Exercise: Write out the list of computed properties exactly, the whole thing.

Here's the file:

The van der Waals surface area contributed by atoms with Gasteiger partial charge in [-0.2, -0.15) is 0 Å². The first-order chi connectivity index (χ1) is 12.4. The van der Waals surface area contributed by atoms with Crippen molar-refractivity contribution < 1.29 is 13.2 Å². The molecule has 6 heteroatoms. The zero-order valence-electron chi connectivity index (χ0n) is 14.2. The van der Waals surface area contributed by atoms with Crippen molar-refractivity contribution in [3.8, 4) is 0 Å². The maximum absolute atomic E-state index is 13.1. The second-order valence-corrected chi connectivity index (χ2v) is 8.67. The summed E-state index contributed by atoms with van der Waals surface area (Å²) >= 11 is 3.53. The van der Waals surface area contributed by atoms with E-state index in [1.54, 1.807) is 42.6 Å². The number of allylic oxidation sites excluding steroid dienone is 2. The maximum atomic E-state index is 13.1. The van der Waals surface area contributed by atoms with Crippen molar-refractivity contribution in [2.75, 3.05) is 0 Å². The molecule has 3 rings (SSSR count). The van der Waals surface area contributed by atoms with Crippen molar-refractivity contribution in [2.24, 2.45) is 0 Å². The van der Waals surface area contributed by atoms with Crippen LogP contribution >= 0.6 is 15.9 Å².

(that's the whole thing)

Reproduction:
The van der Waals surface area contributed by atoms with Gasteiger partial charge in [-0.2, -0.15) is 0 Å². The first-order chi connectivity index (χ1) is 12.4. The van der Waals surface area contributed by atoms with Crippen molar-refractivity contribution < 1.29 is 13.2 Å². The molecule has 6 heteroatoms. The zero-order valence-electron chi connectivity index (χ0n) is 14.2. The van der Waals surface area contributed by atoms with Crippen molar-refractivity contribution in [3.8, 4) is 0 Å². The maximum absolute atomic E-state index is 13.1. The second-order valence-corrected chi connectivity index (χ2v) is 8.67. The summed E-state index contributed by atoms with van der Waals surface area (Å²) >= 11 is 3.53. The van der Waals surface area contributed by atoms with E-state index in [1.54, 1.807) is 42.6 Å². The number of allylic oxidation sites excluding steroid dienone is 2. The maximum atomic E-state index is 13.1. The van der Waals surface area contributed by atoms with Crippen molar-refractivity contribution in [2.75, 3.05) is 0 Å². The molecule has 3 rings (SSSR count). The van der Waals surface area contributed by atoms with Crippen molar-refractivity contribution in [2.24, 2.45) is 0 Å². The van der Waals surface area contributed by atoms with Crippen LogP contribution >= 0.6 is 15.9 Å².